A new street drug that sends its users across time and dimensions has one drawback: some people return as no longer human. Can two college dropouts save humankind from this silent, otherworldly invasion?
Roger Cobb is a Vietnam vet whose career as a horror novelist has taken a turn for the worse when his son Jimmy mysteriously disappears while visiting his aunt's house. Roger's search for ... See full summary »
After a tragic car accident that killed his wife, a man discovers he can communicate with the dead to con people but when a demonic spirit appears, he may be the only one who can stop it from killing the living and the dead.
Michael J. Fox,
A man decides to turn his moribund life around by winning back his ex-girlfriend, reconciling his relationship with his mother, and dealing with an entire community that has returned from the dead to eat the living.
It's a drug that promises an out-of-body experience with each hit. On the street they call it Soy Sauce, and users drift across time and dimensions. But some who come back are no longer human. Suddenly a silent otherworldly invasion is underway, and mankind needs a hero. What it gets instead is John and David, a pair of college dropouts who can barely hold down jobs. Can these two stop the oncoming horror in time to save humanity? No. No, they can't. Written by
After Dave meets Robert Marley, the boys have a discussion in "Hot-n-Tot Cafe." This name is a play on the word Hottentot, which was how early Europeans referred to the Khoikhoi people of Southwest Africa when they first encountered them in the 17th century. The name Hottentot was given to them by Europeans because of how they thought the language sounded. It is unclear as to why this name was used in the scene. The scene was shot at a real diner with the same name, located at 2347 Pacific Coast Highway in Lomita, CA. See more »
Solving the following riddle will reveal the awful secret behind the universe, assuming you do not go utterly mad in the attempt.
Say you have an ax - just a cheap one from Home Depot.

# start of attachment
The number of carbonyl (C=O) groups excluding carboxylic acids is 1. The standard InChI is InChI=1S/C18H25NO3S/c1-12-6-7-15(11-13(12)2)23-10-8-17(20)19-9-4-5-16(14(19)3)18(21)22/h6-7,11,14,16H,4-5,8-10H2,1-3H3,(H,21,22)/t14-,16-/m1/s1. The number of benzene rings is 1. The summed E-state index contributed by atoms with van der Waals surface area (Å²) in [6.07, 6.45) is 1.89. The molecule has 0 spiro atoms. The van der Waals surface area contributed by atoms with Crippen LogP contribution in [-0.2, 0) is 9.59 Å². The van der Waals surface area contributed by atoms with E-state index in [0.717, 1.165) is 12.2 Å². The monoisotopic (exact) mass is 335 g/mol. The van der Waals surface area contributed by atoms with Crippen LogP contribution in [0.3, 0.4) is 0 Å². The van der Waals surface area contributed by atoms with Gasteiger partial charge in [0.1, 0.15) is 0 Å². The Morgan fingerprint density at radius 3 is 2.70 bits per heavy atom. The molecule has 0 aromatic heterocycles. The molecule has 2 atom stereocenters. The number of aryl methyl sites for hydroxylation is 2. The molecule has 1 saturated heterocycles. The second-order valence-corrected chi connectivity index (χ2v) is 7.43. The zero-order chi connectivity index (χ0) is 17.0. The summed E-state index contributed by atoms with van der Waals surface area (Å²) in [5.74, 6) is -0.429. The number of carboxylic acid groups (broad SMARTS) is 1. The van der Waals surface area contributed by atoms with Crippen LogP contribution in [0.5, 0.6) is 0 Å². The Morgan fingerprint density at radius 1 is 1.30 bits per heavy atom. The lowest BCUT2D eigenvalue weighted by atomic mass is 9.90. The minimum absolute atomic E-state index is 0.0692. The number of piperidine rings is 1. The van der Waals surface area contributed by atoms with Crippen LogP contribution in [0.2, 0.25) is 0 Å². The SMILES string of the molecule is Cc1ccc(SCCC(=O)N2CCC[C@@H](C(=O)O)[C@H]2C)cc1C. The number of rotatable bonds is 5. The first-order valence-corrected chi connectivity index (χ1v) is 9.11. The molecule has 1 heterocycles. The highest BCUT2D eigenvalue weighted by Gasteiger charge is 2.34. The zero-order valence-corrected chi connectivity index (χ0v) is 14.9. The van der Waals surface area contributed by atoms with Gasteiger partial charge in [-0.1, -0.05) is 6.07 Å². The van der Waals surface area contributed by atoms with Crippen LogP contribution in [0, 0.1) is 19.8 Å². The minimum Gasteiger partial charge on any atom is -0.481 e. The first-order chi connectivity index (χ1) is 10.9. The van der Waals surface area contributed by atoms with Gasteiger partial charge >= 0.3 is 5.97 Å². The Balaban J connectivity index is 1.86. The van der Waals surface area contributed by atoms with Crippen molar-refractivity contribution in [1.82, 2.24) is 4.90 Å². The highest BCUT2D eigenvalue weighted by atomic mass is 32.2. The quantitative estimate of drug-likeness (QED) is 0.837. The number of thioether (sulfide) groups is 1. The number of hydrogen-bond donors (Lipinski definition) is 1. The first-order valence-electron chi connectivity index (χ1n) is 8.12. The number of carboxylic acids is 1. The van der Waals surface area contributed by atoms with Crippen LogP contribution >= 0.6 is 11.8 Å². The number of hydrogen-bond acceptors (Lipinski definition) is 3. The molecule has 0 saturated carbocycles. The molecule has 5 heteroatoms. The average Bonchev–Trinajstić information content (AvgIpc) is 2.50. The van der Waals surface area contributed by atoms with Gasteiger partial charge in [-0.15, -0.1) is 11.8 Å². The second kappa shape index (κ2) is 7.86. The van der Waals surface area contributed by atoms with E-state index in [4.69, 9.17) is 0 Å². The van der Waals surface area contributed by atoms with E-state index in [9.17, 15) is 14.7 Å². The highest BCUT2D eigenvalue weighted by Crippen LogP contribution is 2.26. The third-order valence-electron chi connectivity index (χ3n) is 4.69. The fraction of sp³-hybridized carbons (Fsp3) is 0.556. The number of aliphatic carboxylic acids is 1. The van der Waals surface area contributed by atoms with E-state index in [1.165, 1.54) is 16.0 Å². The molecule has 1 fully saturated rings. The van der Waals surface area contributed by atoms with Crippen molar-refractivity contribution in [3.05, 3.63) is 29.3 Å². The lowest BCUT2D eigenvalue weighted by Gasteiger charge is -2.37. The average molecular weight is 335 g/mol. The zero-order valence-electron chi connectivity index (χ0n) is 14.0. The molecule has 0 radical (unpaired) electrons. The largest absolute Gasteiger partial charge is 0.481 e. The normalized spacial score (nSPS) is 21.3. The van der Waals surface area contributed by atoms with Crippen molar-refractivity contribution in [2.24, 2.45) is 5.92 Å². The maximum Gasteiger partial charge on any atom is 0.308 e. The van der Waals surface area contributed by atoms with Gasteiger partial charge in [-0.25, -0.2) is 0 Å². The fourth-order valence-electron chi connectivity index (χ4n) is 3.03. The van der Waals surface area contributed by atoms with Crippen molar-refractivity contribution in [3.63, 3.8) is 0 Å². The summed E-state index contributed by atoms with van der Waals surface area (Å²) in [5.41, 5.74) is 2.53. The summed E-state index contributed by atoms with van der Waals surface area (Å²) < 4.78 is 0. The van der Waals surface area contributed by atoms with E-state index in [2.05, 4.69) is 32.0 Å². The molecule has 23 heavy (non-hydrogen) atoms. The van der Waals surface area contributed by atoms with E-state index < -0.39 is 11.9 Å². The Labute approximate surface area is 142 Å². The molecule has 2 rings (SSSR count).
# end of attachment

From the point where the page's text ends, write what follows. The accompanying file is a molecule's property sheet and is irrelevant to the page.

[slow zoom in on man chopping]
On one bitter winter day, you use said ax to behead a man. Don't worry, the man's already dead. Maybe you should worry, 'cause you're the one who shot him. He'd been a big twitchy guy with veined skin stretched over swollen biceps, tattoo of a swastika on his tongue. And...
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Greetings again from the darkness. It's been more than a decade since writer/director Don Coscarelli added quirky humor to his toy box with the wonderful Bubba Ho-Tep. Previously Coscarelli was known for his classic horror franchise that started in 1979 with Phantasm (and three sequels). Coscarelli has a real knack for oddball humor and along with the source material from David Wong's book, he delivers a comical, cross-dimension, alien-fighting, time travel buddy film that draws recollections to Men in Black 3, Big Trouble in Little China, and Bill & Ted's Excellent Adventure.
Coscarelli has had his opportunities to join "big budget" Hollywood, but has always chosen to remain true to his roots in horror/fantasy for his loyal followers, resulting in many cult films and midnight movie favorites. In this newest story, Dave (Chase Williamson) and John (Rob Mayes) are slacker buddies who end up feeling the effects of a new street drug called soy sauce. The story is told in semi-flashback form as Dave meets with a reporter played by the great Paul Giamatti. As Dave tells the story, we get the visuals as if they were currently happening. This works because it's never really clear when we are in the present, past or future.
This is one big fun and entertaining ride if you let it be. Terrific characters are provided by Clancy Brown (Shawshank Redemption) as Marconi, some type of powerful mystic (or something else); Glynn Turman as a relentless, yet beaten down detective; Doug Jones (Pan's Labrynth) in yet another creepy role; and Fabianne Therese as Amy, whose missing limb plays a vital role.
Further analysis would prove meaningless as the sole purpose of this film is to entertain and engage. It's escapism at its finest and yet another creative gem from Don Cascarelli.
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